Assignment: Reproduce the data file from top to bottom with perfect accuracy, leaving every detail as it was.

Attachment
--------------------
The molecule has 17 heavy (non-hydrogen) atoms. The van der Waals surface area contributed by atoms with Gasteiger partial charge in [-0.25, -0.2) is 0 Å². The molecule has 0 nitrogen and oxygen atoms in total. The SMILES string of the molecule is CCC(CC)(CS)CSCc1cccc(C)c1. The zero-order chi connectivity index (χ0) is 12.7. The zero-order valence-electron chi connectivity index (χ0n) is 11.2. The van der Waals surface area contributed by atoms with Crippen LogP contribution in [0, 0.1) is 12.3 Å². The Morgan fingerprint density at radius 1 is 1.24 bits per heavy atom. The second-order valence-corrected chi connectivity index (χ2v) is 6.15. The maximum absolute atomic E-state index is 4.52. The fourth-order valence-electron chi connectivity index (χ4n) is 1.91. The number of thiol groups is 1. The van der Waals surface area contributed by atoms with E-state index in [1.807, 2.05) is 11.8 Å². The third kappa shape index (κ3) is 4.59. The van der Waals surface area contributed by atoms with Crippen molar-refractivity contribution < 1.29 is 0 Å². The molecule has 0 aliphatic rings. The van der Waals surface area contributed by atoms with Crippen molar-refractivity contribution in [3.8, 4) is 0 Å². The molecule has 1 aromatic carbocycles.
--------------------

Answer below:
The molecule has 17 heavy (non-hydrogen) atoms. The van der Waals surface area contributed by atoms with Gasteiger partial charge in [-0.25, -0.2) is 0 Å². The molecule has 0 nitrogen and oxygen atoms in total. The SMILES string of the molecule is CCC(CC)(CS)CSCc1cccc(C)c1. The zero-order chi connectivity index (χ0) is 12.7. The zero-order valence-electron chi connectivity index (χ0n) is 11.2. The van der Waals surface area contributed by atoms with Crippen LogP contribution in [0, 0.1) is 12.3 Å². The Morgan fingerprint density at radius 1 is 1.24 bits per heavy atom. The second-order valence-corrected chi connectivity index (χ2v) is 6.15. The maximum absolute atomic E-state index is 4.52. The fourth-order valence-electron chi connectivity index (χ4n) is 1.91. The number of thiol groups is 1. The van der Waals surface area contributed by atoms with E-state index in [1.807, 2.05) is 11.8 Å². The third kappa shape index (κ3) is 4.59. The van der Waals surface area contributed by atoms with Crippen molar-refractivity contribution < 1.29 is 0 Å². The molecule has 0 aliphatic rings. The van der Waals surface area contributed by atoms with Crippen molar-refractivity contribution in [3.8, 4) is 0 Å². The molecule has 1 aromatic carbocycles.